Rating: 2.5/5To fully disclose, last summer I returned from a mostly non-internet/communications-free month-long trip to come home and continue the daily habit of opening my laptop notebook as frequently and as routinely as any human being opens their bedroom blinds. During my orientation back into the world, and specifically to the digital platform, never can I recall a time where I saw more website banners, pop-ups and blog decals brandishing the bright bubblegum pink spray on goo of Battles’ Gloss Drop. Their campaign to release the greatest electronic/rock hybrid success album put me off Battles. In other words, they were trying too hard and my subjective aversion to Battles only continues with the follow up Dross Glop.
If the newest incarnation of the band’s media hype-laden Gloss Drop didn’t give you a headache, then Dross Glop probably will too. Flashy, synth-doctored and software-treated, the remix album to last summer’s Gloss Drop features all of the original release’s songs. Flavored distinctly by some of the biggest names in the contemporary electronic world, this flamboyant companion piece compliments the showy and calculated parent album. The remix artists, many of which such as the Field, Shabazz Palaces and Gang Gang Dance had just as big of a year as Battles did, offer distinct interpretations of “Sweetie & Shag,” “White Electric” and of course, “Ice Cream”.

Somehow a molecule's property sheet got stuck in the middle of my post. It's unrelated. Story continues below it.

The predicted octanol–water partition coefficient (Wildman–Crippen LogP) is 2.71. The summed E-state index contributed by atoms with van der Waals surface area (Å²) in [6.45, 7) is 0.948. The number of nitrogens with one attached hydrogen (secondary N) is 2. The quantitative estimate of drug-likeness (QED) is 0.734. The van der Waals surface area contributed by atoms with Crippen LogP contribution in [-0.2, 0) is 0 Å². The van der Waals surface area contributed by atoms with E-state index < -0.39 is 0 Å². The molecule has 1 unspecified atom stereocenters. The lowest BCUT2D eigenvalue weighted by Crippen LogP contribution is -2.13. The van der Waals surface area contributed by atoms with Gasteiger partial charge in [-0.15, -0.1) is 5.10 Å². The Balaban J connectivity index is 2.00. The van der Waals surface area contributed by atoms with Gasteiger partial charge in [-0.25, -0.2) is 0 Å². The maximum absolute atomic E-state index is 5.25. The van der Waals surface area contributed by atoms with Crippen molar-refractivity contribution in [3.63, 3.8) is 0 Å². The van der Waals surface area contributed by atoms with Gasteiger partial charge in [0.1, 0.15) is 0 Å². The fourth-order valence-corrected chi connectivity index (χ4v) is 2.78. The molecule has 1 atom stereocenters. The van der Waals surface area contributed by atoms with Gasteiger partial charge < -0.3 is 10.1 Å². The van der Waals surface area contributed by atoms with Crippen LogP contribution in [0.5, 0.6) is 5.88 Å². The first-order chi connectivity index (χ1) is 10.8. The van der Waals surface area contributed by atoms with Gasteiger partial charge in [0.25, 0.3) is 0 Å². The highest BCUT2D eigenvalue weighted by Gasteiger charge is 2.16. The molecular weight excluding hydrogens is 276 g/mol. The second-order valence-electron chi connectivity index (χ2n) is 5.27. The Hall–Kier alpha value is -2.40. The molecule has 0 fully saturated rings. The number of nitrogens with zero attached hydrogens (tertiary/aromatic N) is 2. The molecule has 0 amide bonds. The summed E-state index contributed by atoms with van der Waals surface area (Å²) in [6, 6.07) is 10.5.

Gloss Drop was a highly organized mess of rowdy percussion of an almost academic sort, rich samples and eclectic guest vocals from the likes of Gary Numan, Kazu Makino and Matias Aguayo. The remix companion album works in a similar way except the singles are harder to pick out. And to its credit, Dross Glop doesn’t exactly have that readily discernible agenda to convert Battles’ material into club-bangers to keep new and old Battles fans at bay until the next record comes out. Kangding Ray’s remix of “Toddler” for instance stretches that tape-recorded effect of a treble-forward guitar of the original track from one to six minutes long, for a full transformation of the song from a sketch to a hazy, IDM-light sleeper.
There’s some good stuff in here, no doubt, but it just feels promotional. Each remixed song is invariably characteristic of the artist doing the remixing. From the weird bounce of Gang Gang Dance for the “Ice Cream” remix to Gui Boratto’s re-appropriatation of the skittering original of “Wall Street,” Dross Glop acts mostly as mediocre supplemental material. Gang Gang Dance’s reclick of “Ice Cream” entitled “Ice Cream (BDG #Gang Gang Dance Remix)” matches Battles’ energetic disposition while Boratto’s version of “Wall Street” compliments Battles’ playfulness with dancey lineage. Some songs though are totally undone and unhinged like Qluster’s take on “Dominican Fade” where the original “Fade” is almost completely untraceable.
I can appreciate the color-inverted album art of the 12″ singles featuring cuts off of Dross Glop but its ubiquity and intention to reach as many people as possible doesn’t seem to necessarily match up to any natural impact their music has. Battles is an interesting, innovative band but their approach to releasing an album, namely with Gloss Drop and Dross Glop reminds me of that super good looking dog that you can’t wait to pet until it jumps up on you and smells your crotch.